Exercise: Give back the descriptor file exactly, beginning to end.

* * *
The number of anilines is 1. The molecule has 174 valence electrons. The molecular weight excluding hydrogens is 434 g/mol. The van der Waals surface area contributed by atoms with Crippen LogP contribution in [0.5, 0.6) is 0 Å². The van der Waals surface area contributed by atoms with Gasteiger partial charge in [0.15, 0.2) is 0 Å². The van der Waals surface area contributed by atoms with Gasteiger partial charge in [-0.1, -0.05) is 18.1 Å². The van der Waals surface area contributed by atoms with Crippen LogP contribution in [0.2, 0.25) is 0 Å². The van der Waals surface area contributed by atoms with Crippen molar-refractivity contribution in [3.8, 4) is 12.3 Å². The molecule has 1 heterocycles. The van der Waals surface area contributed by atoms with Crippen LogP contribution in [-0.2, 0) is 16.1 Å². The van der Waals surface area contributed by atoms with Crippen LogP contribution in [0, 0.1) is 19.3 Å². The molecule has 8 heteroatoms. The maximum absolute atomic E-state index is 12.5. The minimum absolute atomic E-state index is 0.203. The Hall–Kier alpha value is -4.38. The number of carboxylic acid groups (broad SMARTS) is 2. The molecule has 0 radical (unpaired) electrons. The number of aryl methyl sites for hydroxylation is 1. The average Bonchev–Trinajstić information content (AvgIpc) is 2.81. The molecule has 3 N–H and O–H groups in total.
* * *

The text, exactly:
The number of anilines is 1. The molecule has 174 valence electrons. The molecular weight excluding hydrogens is 434 g/mol. The van der Waals surface area contributed by atoms with Crippen LogP contribution in [0.5, 0.6) is 0 Å². The van der Waals surface area contributed by atoms with Gasteiger partial charge in [0.15, 0.2) is 0 Å². The van der Waals surface area contributed by atoms with Gasteiger partial charge in [-0.1, -0.05) is 18.1 Å². The van der Waals surface area contributed by atoms with Crippen LogP contribution in [0.2, 0.25) is 0 Å². The van der Waals surface area contributed by atoms with Crippen molar-refractivity contribution in [3.8, 4) is 12.3 Å². The molecule has 1 heterocycles. The van der Waals surface area contributed by atoms with Crippen LogP contribution in [-0.2, 0) is 16.1 Å². The van der Waals surface area contributed by atoms with Crippen LogP contribution in [0, 0.1) is 19.3 Å². The molecule has 8 heteroatoms. The maximum absolute atomic E-state index is 12.5. The minimum absolute atomic E-state index is 0.203. The Hall–Kier alpha value is -4.38. The number of carboxylic acid groups (broad SMARTS) is 2. The molecule has 0 radical (unpaired) electrons. The number of aryl methyl sites for hydroxylation is 1. The average Bonchev–Trinajstić information content (AvgIpc) is 2.81. The molecule has 3 N–H and O–H groups in total.